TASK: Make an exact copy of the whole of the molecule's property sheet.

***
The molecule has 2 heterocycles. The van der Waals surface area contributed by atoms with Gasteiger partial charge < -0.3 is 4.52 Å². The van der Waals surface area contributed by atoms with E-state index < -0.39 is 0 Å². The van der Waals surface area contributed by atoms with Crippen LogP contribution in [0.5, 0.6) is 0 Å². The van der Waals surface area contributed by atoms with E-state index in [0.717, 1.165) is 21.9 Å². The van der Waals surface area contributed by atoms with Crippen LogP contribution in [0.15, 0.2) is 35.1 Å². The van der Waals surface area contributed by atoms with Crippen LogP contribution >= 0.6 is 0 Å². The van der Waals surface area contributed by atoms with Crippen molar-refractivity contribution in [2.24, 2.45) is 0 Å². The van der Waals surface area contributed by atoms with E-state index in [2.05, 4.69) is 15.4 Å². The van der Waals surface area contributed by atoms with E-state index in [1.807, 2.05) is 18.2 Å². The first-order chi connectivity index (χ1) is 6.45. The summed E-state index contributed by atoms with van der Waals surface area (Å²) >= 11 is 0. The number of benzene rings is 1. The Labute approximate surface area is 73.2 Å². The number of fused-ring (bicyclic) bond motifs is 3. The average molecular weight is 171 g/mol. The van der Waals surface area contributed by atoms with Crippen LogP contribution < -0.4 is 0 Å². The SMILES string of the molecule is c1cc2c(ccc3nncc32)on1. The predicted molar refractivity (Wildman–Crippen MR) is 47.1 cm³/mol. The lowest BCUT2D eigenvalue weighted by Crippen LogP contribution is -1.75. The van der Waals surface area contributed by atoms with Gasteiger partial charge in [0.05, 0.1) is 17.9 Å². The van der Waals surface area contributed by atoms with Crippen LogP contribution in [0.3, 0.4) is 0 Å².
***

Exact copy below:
The molecule has 2 heterocycles. The van der Waals surface area contributed by atoms with Gasteiger partial charge < -0.3 is 4.52 Å². The van der Waals surface area contributed by atoms with E-state index < -0.39 is 0 Å². The van der Waals surface area contributed by atoms with Crippen LogP contribution in [0.5, 0.6) is 0 Å². The van der Waals surface area contributed by atoms with E-state index in [0.717, 1.165) is 21.9 Å². The van der Waals surface area contributed by atoms with Crippen LogP contribution in [0.15, 0.2) is 35.1 Å². The van der Waals surface area contributed by atoms with Crippen LogP contribution >= 0.6 is 0 Å². The van der Waals surface area contributed by atoms with Crippen molar-refractivity contribution in [2.24, 2.45) is 0 Å². The van der Waals surface area contributed by atoms with E-state index in [2.05, 4.69) is 15.4 Å². The van der Waals surface area contributed by atoms with E-state index in [1.807, 2.05) is 18.2 Å². The first-order chi connectivity index (χ1) is 6.45. The summed E-state index contributed by atoms with van der Waals surface area (Å²) >= 11 is 0. The number of benzene rings is 1. The Labute approximate surface area is 73.2 Å². The number of fused-ring (bicyclic) bond motifs is 3. The average molecular weight is 171 g/mol. The van der Waals surface area contributed by atoms with Crippen LogP contribution < -0.4 is 0 Å². The SMILES string of the molecule is c1cc2c(ccc3nncc32)on1. The predicted molar refractivity (Wildman–Crippen MR) is 47.1 cm³/mol. The lowest BCUT2D eigenvalue weighted by Crippen LogP contribution is -1.75. The van der Waals surface area contributed by atoms with Gasteiger partial charge in [0.05, 0.1) is 17.9 Å². The van der Waals surface area contributed by atoms with Crippen LogP contribution in [0.3, 0.4) is 0 Å².